Information on fish embryo membrane permeability is vital in their cryopreservation. Whilst conventional volumetric measurement based assessment methods have been widely used in fish embryo membrane permeability studies, they are lengthy and reduce the capacity for multi-embryo measurement during an experimental run. A new rapid 'real-time' measurement technique is required to determine membrane permeability during cryoprotectant treatment. In this study, zebrafish (Danio rerio) embryo membrane permeability to cryoprotectants was investigated using impedance spectroscopy. An embryo holding cell, capable of holding up to 10 zebrafish embryos was built incorporating the original system electrods for measuring the impedance spectra. The holding cell was tested with deionised water and a series of KCl solutions with known conductance values to confirm the performance of the modified system. Untreated intact embryos were then tested to optimise the loading capacity and sensitivity of the system. To study the impedance changes of zebrafish embryos during cryoprotectant exposure, three, six or nine embryos at 50% epiboly stage were loaded into the holding cell in egg water, which was then removed and replaced by 0.5, 1.0, 2.0 or 3 M methanol or dimethyl sulfoxide (DMSO). The impedance changes of the loaded embryos in different cryoprotectant solutions were monitored over 30 min at 22 °C, immediately following embryo exposure to cryoprotectants, at the frequency range of 10-106 Hz. The impedance changes of the embryos in egg water were used as controls. Results from this study showed that the optimum embryo loading level was six embryos per cell for each experimental run. The optimum frequency was identified at 103.14 or 1380 Hz which provided good sensitivity and reproducibility. Significant impedance changes were detected after embryos were exposed to different concentrations of cryoprotectants. The results agreed well with those obtained from conventional volumetric based studies. © 2006 Elsevier Inc. All rights reserved.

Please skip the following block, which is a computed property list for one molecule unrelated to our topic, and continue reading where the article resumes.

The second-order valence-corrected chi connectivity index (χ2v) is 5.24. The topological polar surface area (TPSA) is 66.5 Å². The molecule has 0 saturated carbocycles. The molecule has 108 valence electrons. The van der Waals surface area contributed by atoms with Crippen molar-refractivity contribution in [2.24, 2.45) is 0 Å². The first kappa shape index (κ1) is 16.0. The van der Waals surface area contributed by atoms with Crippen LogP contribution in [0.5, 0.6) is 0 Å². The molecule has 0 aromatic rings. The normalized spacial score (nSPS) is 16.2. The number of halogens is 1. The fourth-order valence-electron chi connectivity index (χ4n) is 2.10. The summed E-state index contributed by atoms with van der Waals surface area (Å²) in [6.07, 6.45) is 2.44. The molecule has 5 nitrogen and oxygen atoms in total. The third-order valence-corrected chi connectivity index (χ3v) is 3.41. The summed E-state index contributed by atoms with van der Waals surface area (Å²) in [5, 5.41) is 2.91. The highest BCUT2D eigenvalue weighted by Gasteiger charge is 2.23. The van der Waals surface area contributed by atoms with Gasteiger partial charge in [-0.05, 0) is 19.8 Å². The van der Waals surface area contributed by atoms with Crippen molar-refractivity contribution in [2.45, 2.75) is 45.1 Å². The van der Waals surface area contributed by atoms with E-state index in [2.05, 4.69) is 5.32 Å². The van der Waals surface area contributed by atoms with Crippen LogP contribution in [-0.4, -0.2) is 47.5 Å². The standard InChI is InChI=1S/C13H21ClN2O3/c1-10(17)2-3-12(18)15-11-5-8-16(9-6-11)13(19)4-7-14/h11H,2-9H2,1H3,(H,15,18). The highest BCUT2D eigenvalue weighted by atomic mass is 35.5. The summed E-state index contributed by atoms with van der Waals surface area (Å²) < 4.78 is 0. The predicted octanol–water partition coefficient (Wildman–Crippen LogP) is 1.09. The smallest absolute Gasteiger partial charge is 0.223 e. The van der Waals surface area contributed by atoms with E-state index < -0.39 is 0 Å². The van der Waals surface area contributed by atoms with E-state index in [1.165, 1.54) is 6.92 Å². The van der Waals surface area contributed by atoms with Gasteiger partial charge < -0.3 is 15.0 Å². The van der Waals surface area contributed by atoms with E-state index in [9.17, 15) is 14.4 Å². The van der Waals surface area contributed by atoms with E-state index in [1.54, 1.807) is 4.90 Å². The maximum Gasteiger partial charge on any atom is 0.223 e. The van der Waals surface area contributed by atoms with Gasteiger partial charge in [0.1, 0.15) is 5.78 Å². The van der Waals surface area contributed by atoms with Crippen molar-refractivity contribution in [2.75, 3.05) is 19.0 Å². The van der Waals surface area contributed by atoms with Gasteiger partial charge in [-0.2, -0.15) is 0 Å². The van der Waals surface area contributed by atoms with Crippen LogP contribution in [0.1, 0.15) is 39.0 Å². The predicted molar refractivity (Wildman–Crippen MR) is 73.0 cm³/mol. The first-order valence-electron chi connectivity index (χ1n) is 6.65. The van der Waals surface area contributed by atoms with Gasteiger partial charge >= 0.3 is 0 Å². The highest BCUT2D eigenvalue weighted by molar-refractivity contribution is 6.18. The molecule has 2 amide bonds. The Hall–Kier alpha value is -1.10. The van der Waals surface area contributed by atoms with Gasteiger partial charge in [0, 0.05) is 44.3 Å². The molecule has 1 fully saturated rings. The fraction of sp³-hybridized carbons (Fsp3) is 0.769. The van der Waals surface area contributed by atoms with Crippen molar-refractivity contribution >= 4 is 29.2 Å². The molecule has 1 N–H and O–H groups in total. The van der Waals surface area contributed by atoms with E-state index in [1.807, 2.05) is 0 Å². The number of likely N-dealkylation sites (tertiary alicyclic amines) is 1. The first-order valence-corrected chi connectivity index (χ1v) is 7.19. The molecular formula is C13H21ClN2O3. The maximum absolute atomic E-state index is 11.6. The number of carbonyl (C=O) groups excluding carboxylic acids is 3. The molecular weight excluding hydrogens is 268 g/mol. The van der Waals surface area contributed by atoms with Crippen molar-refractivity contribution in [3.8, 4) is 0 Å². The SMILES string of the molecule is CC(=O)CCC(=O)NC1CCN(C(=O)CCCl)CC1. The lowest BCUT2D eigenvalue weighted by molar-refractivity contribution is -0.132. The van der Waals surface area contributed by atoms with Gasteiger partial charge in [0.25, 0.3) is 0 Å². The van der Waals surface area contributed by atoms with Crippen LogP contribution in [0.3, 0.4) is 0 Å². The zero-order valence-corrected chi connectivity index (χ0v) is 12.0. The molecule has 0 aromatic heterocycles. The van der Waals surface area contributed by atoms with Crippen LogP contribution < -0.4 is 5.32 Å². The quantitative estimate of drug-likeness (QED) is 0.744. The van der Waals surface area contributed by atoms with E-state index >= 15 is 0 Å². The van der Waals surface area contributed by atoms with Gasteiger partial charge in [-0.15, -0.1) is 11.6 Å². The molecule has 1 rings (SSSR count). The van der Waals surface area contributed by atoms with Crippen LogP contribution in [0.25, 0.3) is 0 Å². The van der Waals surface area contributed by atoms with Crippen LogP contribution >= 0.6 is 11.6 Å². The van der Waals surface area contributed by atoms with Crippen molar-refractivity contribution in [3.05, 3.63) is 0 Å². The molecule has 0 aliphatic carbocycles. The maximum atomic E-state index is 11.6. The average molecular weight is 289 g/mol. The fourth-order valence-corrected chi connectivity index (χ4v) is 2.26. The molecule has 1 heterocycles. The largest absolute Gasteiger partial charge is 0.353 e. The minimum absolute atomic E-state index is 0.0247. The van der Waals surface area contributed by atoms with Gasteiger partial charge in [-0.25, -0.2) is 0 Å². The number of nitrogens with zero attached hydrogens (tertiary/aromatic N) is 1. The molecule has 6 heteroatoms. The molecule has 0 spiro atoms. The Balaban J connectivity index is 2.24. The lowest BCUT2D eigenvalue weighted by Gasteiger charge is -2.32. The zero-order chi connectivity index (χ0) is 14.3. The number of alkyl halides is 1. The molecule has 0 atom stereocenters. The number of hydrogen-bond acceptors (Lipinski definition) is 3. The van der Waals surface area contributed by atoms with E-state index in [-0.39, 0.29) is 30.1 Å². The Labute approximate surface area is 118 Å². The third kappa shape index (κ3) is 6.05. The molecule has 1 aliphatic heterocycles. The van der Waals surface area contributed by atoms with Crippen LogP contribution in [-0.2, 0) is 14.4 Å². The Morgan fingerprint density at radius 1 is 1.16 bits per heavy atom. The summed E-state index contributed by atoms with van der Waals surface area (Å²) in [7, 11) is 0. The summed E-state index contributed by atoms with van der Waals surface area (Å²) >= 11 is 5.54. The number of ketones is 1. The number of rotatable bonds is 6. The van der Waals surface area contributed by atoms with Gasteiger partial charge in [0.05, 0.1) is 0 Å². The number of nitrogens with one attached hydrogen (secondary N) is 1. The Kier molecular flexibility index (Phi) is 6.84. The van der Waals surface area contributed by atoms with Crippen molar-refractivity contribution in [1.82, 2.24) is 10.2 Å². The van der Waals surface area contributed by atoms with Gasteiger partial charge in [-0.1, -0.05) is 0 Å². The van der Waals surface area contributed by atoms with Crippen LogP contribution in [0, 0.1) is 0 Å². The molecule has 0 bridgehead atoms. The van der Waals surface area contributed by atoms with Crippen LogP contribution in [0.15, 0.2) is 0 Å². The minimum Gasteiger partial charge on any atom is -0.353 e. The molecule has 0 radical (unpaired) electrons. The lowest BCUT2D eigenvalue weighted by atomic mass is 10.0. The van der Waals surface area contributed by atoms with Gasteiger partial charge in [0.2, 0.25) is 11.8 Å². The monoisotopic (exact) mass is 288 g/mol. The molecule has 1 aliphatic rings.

This data was imported from Europe PubMed Central:

Authors: Zhang, T., Wang, R.Y., Bao, Q.Y. and Rawson, D.M.

Journal: Theriogenology

Volume: 66

Issue: 4

Pages: 982-988

eISSN: 1879-3231

ISSN: 0093-691X

Information on fish embryo membrane permeability is vital in their cryopreservation. Whilst conventional volumetric measurement based assessment methods have been widely used in fish embryo membrane permeability studies, they are lengthy and reduce the capacity for multi-embryo measurement during an experimental run. A new rapid 'real-time' measurement technique is required to determine membrane permeability during cryoprotectant treatment. In this study, zebrafish (Danio rerio) embryo membrane permeability to cryoprotectants was investigated using impedance spectroscopy. An embryo holding cell, capable of holding up to 10 zebrafish embryos was built incorporating the original system electrods for measuring the impedance spectra. The holding cell was tested with deionised water and a series of KCl solutions with known conductance values to confirm the performance of the modified system. Untreated intact embryos were then tested to optimise the loading capacity and sensitivity of the system. To study the impedance changes of zebrafish embryos during cryoprotectant exposure, three, six or nine embryos at 50% epiboly stage were loaded into the holding cell in egg water, which was then removed and replaced by 0.5, 1.0, 2.0 or 3M methanol or dimethyl sulfoxide (DMSO). The impedance changes of the loaded embryos in different cryoprotectant solutions were monitored over 30 min at 22 degrees C, immediately following embryo exposure to cryoprotectants, at the frequency range of 10-10(6)Hz. The impedance changes of the embryos in egg water were used as controls. Results from this study showed that the optimum embryo loading level was six embryos per cell for each experimental run. The optimum frequency was identified at 10(3.14) or 1,380 Hz which provided good sensitivity and reproducibility. Significant impedance changes were detected after embryos were exposed to different concentrations of cryoprotectants. The results agreed well with those obtained from conventional volumetric based studies.